It's hard to tell a close friend or relative that you're concerned with your mental health, let alone a medical professional like your primary care physician (PCP). You might worry that they'll misinterpret something you say, not take you seriously enough or leave a permanent stigma on your medical records, indicating that you're officially "crazy." While such apprehensions are usually exaggerated, actually receiving the right diagnosis and referral you need for mental health issues can be challenging.
Unless you've experienced respiratory problems throughout your life or have a family history of such, it might not have ever occurred to you to get tested for asthma. You might think that asthma has to be accompanied by a drastic inability to breathe, a huge pump, or more dramatic displays of behavior that you've never experienced. However, asthma doesn't have to have as much fanfare as you think. It's possible that some of the physical signs you currently blow off as nothing could actually indicate that you have asthma.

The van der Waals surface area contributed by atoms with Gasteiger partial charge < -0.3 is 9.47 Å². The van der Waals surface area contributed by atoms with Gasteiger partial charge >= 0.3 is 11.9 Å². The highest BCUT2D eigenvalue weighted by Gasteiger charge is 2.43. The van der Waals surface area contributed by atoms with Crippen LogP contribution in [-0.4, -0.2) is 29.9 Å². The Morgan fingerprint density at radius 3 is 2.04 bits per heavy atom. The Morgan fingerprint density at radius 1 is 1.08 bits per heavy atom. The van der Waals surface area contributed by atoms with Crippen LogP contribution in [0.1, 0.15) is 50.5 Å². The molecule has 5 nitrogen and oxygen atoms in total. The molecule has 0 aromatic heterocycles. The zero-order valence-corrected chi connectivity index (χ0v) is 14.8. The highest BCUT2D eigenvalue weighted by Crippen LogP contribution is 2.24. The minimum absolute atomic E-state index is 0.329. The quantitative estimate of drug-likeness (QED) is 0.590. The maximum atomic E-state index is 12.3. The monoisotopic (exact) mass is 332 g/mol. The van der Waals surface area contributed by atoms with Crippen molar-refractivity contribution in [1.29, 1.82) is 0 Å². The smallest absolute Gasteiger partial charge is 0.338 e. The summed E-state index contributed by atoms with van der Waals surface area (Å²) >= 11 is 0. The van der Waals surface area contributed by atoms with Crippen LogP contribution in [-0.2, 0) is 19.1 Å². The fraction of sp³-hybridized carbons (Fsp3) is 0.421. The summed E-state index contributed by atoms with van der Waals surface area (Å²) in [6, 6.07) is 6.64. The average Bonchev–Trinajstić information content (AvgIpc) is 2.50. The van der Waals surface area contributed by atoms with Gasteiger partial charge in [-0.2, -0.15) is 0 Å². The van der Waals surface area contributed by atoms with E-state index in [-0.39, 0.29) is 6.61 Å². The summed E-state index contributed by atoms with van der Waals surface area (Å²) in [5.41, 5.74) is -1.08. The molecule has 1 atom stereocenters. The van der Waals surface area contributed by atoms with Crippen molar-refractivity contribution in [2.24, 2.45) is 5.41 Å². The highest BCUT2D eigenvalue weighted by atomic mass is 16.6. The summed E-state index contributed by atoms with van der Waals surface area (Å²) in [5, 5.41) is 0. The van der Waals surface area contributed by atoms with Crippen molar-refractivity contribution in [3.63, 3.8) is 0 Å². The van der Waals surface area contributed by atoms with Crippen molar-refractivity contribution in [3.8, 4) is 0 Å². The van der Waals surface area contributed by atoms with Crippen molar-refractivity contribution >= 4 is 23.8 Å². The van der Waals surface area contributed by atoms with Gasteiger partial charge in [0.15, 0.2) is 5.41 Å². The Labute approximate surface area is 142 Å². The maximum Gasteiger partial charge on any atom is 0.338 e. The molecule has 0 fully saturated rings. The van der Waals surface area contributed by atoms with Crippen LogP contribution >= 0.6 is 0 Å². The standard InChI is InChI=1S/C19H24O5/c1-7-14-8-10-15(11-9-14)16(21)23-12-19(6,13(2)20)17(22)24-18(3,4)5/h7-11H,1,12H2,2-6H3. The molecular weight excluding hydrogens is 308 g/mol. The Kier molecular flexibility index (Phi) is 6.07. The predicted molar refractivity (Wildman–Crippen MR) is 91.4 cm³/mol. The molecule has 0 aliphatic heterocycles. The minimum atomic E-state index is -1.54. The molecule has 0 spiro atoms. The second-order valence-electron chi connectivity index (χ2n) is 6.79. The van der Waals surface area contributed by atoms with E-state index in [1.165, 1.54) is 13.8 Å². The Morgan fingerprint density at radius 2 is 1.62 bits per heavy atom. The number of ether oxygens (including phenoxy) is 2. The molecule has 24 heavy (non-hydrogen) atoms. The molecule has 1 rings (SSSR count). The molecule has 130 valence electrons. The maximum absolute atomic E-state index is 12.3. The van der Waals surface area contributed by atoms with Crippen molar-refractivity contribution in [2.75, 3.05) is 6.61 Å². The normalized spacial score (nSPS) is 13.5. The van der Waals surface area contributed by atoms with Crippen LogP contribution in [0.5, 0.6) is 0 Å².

Many patients appreciate going through physical therapy because this form of care can encompass a wide range of techniques that can make a difference. Physical therapists will often use not only their hands to assess and treat you, but also various devices that can make a dramatic difference in the issue that is hindering you. Sometimes, your therapist will introduce you to the Graston technique, in which one or more hard instruments are pushed across your body in the affected area.
Many people assume that a pediatrician is the best type of doctor to provide health care for their children. Of course, there are benefits to taking your child to a doctor who has specialized training and experience in working with children. However, many parents find that taking their child to a family health practice is a better idea. These are a few reasons why:
1. You Don't Have to Worry About Your Child Outgrowing the Doctor
Flu season is about to start, and so every family should learn the symptoms and risks. Proper care and response can help a person get through a flu bug more easily, and for young children or the elderly, early recognition can save lives.
Here's what you should know about the flu.
For many people, it's easy to mistake the flu for the common cold because some of the symptoms overlap.